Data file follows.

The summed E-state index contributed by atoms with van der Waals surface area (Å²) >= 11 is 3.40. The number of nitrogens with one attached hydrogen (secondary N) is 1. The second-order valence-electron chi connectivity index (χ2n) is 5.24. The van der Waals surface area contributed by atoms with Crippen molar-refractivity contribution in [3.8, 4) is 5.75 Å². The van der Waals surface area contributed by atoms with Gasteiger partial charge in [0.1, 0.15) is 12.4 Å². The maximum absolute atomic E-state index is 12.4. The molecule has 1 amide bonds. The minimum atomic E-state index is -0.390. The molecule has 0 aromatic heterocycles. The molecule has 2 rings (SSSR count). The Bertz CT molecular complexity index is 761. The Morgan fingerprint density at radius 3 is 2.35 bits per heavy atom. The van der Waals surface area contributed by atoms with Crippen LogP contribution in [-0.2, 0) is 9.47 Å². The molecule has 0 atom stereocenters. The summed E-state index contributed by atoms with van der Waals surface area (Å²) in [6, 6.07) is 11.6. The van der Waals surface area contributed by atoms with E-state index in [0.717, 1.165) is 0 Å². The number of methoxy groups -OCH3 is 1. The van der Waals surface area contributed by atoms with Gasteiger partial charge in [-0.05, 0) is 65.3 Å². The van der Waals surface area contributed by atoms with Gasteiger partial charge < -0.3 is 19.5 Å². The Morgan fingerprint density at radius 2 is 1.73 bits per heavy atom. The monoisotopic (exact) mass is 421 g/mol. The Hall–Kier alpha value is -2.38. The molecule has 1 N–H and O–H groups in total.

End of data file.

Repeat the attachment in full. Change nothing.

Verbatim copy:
The summed E-state index contributed by atoms with van der Waals surface area (Å²) >= 11 is 3.40. The number of nitrogens with one attached hydrogen (secondary N) is 1. The second-order valence-electron chi connectivity index (χ2n) is 5.24. The van der Waals surface area contributed by atoms with Crippen molar-refractivity contribution in [3.8, 4) is 5.75 Å². The van der Waals surface area contributed by atoms with Gasteiger partial charge in [0.1, 0.15) is 12.4 Å². The maximum absolute atomic E-state index is 12.4. The molecule has 1 amide bonds. The minimum atomic E-state index is -0.390. The molecule has 0 aromatic heterocycles. The molecule has 2 rings (SSSR count). The Bertz CT molecular complexity index is 761. The Morgan fingerprint density at radius 3 is 2.35 bits per heavy atom. The van der Waals surface area contributed by atoms with Crippen LogP contribution in [-0.2, 0) is 9.47 Å². The molecule has 0 atom stereocenters. The summed E-state index contributed by atoms with van der Waals surface area (Å²) in [6, 6.07) is 11.6. The van der Waals surface area contributed by atoms with E-state index in [0.717, 1.165) is 0 Å². The number of methoxy groups -OCH3 is 1. The van der Waals surface area contributed by atoms with Gasteiger partial charge in [-0.05, 0) is 65.3 Å². The van der Waals surface area contributed by atoms with Gasteiger partial charge < -0.3 is 19.5 Å². The Morgan fingerprint density at radius 2 is 1.73 bits per heavy atom. The monoisotopic (exact) mass is 421 g/mol. The Hall–Kier alpha value is -2.38. The molecule has 1 N–H and O–H groups in total.